Rohde is currently writing a book that reveals the history of data-driven policy technologies. Beginning in the 1950s, the military attempted to build computer systems that could anticipate and predict crises before human analysts could detect them. Most of these projects never lived up to their hype.
For some policy issues, where data are representative and there are no value conflicts around the policy goals, data-driven policy tools can be useful. But in many cases, data-driven policy tools contain and hide normative foreign policy commitments and large data gaps. They produce outcomes that are misleading and, in cases of national security policy, potentially dangerous.
Why it matters
Historical analysis reveals the trade-offs implicit in machine-aided governance. Shaping policy decisions using misleading computational models may make the world less safe. It also erodes other important sources of policy knowledge and skill, like area expertise and diplomacy.
The outsize role of military funding for foreign policy knowledge in the U.S. has unintentionally reduced policy knowledge relevant to international cooperation, compared to our deep knowledge about international conflict. How can we right this imbalance and build policy knowledge and tools for making positive and collaborative international change?
Energy and economics
Catherine Hausman is a Ford School associate professor and a research associate at the National Bureau of Economics Research. Her work focuses on environmental and energy economics. Recent projects have looked at inequality and environmental quality, and at the impact of electricity markets on climate change.
We know we need to reduce CO₂ emissions and local pollutants, and current geopolitical events suggest other reasons why we need to reduce reliance on fossil fuels. How can public policy make sure that the energy transition is as clean, cost-effective, and equitable as possible?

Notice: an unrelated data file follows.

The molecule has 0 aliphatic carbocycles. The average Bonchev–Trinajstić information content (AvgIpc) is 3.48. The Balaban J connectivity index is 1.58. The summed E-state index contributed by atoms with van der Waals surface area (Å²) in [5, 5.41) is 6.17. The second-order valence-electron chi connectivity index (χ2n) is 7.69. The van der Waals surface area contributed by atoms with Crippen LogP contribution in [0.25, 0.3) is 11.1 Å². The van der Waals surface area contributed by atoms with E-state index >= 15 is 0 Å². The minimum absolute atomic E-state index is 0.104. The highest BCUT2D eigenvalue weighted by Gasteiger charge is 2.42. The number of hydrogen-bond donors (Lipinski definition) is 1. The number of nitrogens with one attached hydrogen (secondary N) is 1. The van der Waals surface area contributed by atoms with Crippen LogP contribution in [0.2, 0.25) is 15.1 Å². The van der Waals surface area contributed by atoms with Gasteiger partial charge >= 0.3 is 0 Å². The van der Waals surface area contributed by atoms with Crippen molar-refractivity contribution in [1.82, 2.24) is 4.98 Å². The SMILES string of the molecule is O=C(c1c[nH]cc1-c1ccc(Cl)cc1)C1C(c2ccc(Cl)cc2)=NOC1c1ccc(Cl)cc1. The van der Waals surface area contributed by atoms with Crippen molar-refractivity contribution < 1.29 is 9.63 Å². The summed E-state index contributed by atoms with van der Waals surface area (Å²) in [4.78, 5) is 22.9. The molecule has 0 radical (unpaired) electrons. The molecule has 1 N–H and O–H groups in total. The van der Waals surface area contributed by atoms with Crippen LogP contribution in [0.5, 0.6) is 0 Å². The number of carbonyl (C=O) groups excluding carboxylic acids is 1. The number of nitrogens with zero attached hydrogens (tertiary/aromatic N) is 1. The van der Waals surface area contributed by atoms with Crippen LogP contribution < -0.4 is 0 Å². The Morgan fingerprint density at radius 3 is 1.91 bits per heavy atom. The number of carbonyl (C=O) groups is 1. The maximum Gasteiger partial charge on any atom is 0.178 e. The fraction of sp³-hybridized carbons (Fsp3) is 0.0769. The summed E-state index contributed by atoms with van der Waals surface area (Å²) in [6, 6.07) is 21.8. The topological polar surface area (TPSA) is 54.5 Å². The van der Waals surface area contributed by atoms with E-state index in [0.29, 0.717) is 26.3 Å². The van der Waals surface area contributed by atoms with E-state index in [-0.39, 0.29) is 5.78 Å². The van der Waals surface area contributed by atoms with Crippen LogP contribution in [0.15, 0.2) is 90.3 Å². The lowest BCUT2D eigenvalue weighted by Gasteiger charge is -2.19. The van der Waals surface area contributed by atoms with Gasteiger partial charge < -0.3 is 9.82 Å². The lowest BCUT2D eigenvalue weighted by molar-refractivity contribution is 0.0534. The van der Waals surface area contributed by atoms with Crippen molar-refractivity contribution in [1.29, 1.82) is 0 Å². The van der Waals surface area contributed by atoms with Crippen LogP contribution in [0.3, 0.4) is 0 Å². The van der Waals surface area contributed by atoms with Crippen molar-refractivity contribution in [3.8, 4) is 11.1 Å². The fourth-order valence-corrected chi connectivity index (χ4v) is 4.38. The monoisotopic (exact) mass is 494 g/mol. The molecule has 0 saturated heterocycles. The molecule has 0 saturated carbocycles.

In a recent paper called, “Who Will Pay for Legacy Utility Costs?,” Hausman looked at how the energy transition would play out in natural gas markets if policymakers incentivized customers to disconnect from natural gas and transition to electric heating and cooking. The goal of the research was to look at costs and potential inequities.
In the interim, if only some people disconnect from the natural gas system, the pricing effects aren’t that bad for those who remain. But de-carbonization strategies call for a lot of people to electrify, and that could lead to rising bills, as old natural gas pipeline infrastructure still needs to be paid for and maintained.
Why it matters
Many states right now are trying to figure out their rules on electrification and what will happen to natural gas utilities. Hausman hopes to see an evidence-based transition that is equitable while also maintaining pipeline safety.
With another faculty member, U-M environmental economist Samuel Stolper, Hausman has been reviewing how housing markets contribute to inequities in air pollution exposure. They are looking at the failures of environmental regulation in which people don’t have the information about the pollution level they will face if they choose one neighborhood over another.
More in State & Hill